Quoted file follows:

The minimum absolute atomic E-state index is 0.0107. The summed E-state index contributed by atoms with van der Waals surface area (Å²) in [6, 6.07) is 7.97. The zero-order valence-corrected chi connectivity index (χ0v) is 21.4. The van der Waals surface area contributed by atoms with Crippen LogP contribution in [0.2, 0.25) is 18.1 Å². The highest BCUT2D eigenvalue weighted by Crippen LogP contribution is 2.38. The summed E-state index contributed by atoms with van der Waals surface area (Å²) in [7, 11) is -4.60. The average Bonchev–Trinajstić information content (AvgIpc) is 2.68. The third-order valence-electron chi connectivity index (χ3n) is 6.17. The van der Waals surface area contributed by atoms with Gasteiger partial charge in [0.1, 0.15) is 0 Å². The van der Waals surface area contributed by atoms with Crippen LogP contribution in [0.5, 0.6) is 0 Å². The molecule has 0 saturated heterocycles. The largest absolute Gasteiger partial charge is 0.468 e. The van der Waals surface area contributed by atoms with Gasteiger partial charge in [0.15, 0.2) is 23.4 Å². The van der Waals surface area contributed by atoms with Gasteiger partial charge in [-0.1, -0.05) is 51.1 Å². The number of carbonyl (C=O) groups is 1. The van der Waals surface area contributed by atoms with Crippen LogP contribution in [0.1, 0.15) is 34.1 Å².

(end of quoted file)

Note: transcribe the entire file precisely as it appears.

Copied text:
The minimum absolute atomic E-state index is 0.0107. The summed E-state index contributed by atoms with van der Waals surface area (Å²) in [6, 6.07) is 7.97. The zero-order valence-corrected chi connectivity index (χ0v) is 21.4. The van der Waals surface area contributed by atoms with Crippen LogP contribution in [0.2, 0.25) is 18.1 Å². The highest BCUT2D eigenvalue weighted by Crippen LogP contribution is 2.38. The summed E-state index contributed by atoms with van der Waals surface area (Å²) in [7, 11) is -4.60. The average Bonchev–Trinajstić information content (AvgIpc) is 2.68. The third-order valence-electron chi connectivity index (χ3n) is 6.17. The van der Waals surface area contributed by atoms with Gasteiger partial charge in [0.1, 0.15) is 0 Å². The van der Waals surface area contributed by atoms with Crippen LogP contribution in [0.5, 0.6) is 0 Å². The molecule has 0 saturated heterocycles. The largest absolute Gasteiger partial charge is 0.468 e. The van der Waals surface area contributed by atoms with Gasteiger partial charge in [0.15, 0.2) is 23.4 Å². The van der Waals surface area contributed by atoms with Gasteiger partial charge in [-0.1, -0.05) is 51.1 Å². The number of carbonyl (C=O) groups is 1. The van der Waals surface area contributed by atoms with Crippen LogP contribution in [0.1, 0.15) is 34.1 Å².